Is your inner anxiety not yet up to “impending catastrophe?” Are you not watching enough political media to make your blood boil? Here’s a new threat, possibly lurking in your backyard, Powassan virus!
The earliest mention of Powassan Virus in online medical journals is from 1959, when it was first named after a town in Ontario where it was found. That 1959 medical article mentions that Powassan had probably been around for decades. So why are we hearing so much about it now?
Well, we’ve just had two cases of Powassan in Maine. By just, I mean that we just had two more cases. Two earlier cases this year were reported in a Bangor Daily article back in April. Those were from around Portland, and these two new ones are from the midcoast region. Bringing our total for the year to four cases.
At the same time, we’re counting hundreds of Lyme cases, so why do we care so much about Powassan? Well, according to the CDC, Maine only had two Powassan cases IN THE PAST TEN YEARS. So the four this year brings our total up to a headline causing,
“Two hundred percent increase in Powassan in Maine!”
Is Powassan a true terror? Yes and no. It’s not new to Maine, and previous surveys have found it widely spread (but not very common) among Maine’s tick populations. We had another notable outbreak at the turn of the Millenium, four cases that included both Maine and Vermont. Checking residents, between 1% and 4% of Mainers likely have antibodies to Powassan.
But Powassan is scary because it’s viral and we don’t have a good treatment. Arguably, we don’t have great treatments for Lyme either, but that’s a whole different issue (a bit more on that later).
If you get Powassan, you very likely won’t get symptoms. If you do get symptoms, they feel like the flu and you’ll likely recover. But if you get symptoms and your body doesn’t kick it, there’s very little modern medicine can do for you besides support you. Just like any number of other viruses.
If it starts to feel vaguely familiar, it should. Powassan is a flavivirus. Yes, like Zika virus. Different subspecies, same family. Powassan’s flaviviral branch includes Russian spring-summer encephalitis, Central European encephalitis, Omsk hemorrhagic fever, Kyasanur Forest disease, and Powassan. Just reading through its close family members, you should get the sense that Powassan is likely coming from a more northern branch of the flavivirus family than Zika.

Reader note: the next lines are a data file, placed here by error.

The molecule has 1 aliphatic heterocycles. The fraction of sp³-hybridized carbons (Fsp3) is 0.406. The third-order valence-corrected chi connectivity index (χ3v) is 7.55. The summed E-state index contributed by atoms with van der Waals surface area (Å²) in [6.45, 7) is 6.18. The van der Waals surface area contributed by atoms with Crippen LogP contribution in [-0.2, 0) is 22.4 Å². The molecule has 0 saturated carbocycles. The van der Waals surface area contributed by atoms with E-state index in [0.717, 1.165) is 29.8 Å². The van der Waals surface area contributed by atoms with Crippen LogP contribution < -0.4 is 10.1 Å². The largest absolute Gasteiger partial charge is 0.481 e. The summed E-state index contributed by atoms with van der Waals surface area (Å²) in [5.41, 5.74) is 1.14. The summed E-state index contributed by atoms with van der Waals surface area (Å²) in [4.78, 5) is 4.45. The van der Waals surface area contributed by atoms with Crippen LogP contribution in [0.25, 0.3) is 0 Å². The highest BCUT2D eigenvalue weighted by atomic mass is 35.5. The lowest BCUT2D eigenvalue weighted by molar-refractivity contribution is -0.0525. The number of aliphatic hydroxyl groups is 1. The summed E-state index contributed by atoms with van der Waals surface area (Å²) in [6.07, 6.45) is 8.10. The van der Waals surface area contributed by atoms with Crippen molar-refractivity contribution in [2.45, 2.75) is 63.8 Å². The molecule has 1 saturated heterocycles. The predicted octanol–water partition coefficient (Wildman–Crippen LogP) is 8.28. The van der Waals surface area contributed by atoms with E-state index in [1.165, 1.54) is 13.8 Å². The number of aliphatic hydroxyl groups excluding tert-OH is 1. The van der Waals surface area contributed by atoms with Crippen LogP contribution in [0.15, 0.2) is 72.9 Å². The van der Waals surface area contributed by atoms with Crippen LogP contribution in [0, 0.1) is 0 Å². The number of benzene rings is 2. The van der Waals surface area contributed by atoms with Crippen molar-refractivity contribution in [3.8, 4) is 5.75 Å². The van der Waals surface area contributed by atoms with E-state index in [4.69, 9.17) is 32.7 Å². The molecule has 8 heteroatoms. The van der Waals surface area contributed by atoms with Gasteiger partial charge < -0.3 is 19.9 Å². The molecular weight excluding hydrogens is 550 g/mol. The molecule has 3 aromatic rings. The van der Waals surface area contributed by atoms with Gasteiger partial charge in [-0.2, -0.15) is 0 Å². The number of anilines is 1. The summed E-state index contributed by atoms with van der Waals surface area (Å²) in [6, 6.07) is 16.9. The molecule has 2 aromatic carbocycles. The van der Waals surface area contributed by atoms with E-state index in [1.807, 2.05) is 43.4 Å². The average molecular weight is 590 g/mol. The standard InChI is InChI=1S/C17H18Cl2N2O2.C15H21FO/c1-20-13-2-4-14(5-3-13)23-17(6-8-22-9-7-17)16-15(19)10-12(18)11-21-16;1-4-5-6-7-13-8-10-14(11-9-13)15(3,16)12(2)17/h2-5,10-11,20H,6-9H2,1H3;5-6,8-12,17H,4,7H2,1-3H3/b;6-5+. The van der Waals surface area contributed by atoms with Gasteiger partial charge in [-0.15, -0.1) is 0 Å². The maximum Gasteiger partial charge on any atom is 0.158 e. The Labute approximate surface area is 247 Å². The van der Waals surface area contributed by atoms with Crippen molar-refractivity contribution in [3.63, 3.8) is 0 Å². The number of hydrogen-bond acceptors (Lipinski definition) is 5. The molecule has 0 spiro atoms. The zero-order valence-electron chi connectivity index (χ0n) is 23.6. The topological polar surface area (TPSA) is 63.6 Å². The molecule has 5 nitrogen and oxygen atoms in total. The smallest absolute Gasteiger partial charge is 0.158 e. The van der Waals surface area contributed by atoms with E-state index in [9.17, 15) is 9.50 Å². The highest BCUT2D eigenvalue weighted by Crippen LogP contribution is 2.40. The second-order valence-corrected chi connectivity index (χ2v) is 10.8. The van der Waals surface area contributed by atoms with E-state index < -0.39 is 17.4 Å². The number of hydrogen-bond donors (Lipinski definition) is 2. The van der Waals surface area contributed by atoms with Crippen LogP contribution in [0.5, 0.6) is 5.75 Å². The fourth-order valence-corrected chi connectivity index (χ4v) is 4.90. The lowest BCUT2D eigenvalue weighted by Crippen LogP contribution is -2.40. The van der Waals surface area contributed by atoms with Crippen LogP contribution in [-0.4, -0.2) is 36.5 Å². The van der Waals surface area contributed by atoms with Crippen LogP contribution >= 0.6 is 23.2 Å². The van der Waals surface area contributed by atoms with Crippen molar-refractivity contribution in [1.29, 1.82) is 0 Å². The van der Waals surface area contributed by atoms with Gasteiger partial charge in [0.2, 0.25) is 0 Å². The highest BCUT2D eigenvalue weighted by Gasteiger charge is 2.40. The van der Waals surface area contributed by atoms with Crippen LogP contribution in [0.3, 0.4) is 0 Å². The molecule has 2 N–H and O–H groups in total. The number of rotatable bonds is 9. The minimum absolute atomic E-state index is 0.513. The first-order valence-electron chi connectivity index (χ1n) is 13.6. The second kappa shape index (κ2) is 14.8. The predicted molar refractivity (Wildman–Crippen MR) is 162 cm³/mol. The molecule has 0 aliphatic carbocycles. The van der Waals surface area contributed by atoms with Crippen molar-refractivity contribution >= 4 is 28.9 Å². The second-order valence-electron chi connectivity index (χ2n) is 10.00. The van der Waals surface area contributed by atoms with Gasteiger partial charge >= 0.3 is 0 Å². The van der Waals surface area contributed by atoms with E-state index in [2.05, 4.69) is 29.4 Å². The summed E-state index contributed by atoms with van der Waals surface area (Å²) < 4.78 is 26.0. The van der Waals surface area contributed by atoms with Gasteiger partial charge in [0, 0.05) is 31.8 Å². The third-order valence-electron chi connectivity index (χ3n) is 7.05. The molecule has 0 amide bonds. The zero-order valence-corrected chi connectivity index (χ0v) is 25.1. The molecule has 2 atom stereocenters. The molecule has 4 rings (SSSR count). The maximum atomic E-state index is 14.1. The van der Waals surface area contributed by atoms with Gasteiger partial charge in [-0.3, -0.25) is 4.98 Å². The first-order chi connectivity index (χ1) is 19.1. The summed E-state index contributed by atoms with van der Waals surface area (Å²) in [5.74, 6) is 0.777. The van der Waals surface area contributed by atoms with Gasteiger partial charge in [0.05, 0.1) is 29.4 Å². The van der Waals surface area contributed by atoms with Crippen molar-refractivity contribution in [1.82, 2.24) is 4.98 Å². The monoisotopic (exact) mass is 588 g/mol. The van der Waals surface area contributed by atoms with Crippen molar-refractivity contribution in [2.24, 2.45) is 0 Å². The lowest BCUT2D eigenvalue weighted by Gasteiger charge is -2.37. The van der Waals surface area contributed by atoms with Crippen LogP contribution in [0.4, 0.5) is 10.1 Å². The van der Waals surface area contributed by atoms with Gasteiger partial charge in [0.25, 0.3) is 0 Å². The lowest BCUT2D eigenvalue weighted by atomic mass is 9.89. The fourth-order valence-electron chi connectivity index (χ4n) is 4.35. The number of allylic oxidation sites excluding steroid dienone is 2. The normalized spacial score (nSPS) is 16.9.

Also notice that every one of these viruses has a pretty scary sounding name. Omsk hemorrhagic fever sounds like a reason to never, ever visit Omsk, which Dostoevsky immortalized as “a hateful hellhole” but which likely influenced all his writing since he was imprisoned there. (They now have a museum for him.)
A large part of the problem of the flaviviruses is that we’re still assigning every member of the flavivirus family a new name. Think about the flu viruses. We had swine flu, avian flu, etc. and they sound much scarier than H1N1, which is another variation of the same family of viruses. All of the flaviviruses should be assigned a number so that we understand that this isn’t a total unknown, this is another member of a well known and widespread set of viruses that has been with humanity for centuries. Public health officials have started the process by labeling the four different strains of Dengue fever (another flavivirus) one through four rather than giving them all different names like the four horsemen of the Apocolypse.
According to the CDC, “Powassan (POW) virus is transmitted to humans by infected ticks. Approximately 75 cases of POW virus disease were reported in the United States over the past 10 years.” So our four cases of POW will really make the news. Maine, home of the Whoopie pie, the lobster roll, and the obscure tickborne illness. Is this really what we want to be known for?
So, should we just watch out for ticks to protect ourselves from Powassan? Maybe. I would argue that the flaviviruses are largely misunderstood as only vector-borne diseases. I’ve mapped this out in Zika Virus When You’re Expecting and I talk about focusing on just ticks in Why Chronic Lyme Doesn’t (And Does) Exist. Blood born diseases need to be seen as more widespread and contagious than we’d like to think.
But, because they are much more widespread, they also may be much less deadly than they would appear from the very few serious cases that get reported. Powassan reports of serious side effects may indicate a spread of the disease in Maine. But the number of symptom-free cases of Powassan will continue to dwarf the number of serious reported cases.
Should you worry about Powassan? No more than you would about getting a serious flu and not recovering. While this year in Maine we had four hospitalizations from Powassan, we also had 586 hospitalizations for the flu.
For the few of you heedless folk who ignore the Lyme warnings, who’ve still been frolicking in the buff in tick-infested fields, I doubt if the added threat of Powassan will convince you to change your behavior. For those of us who are already avoiding the fields and doing tick checks, don’t let the fear of more rapid transmission of Powassan panic you. Continue doing what you’ve been doing, and take care of yourself if you get sick. As a virus, all of the things you would do to help yourself get better from the flu would apply to Powassan too.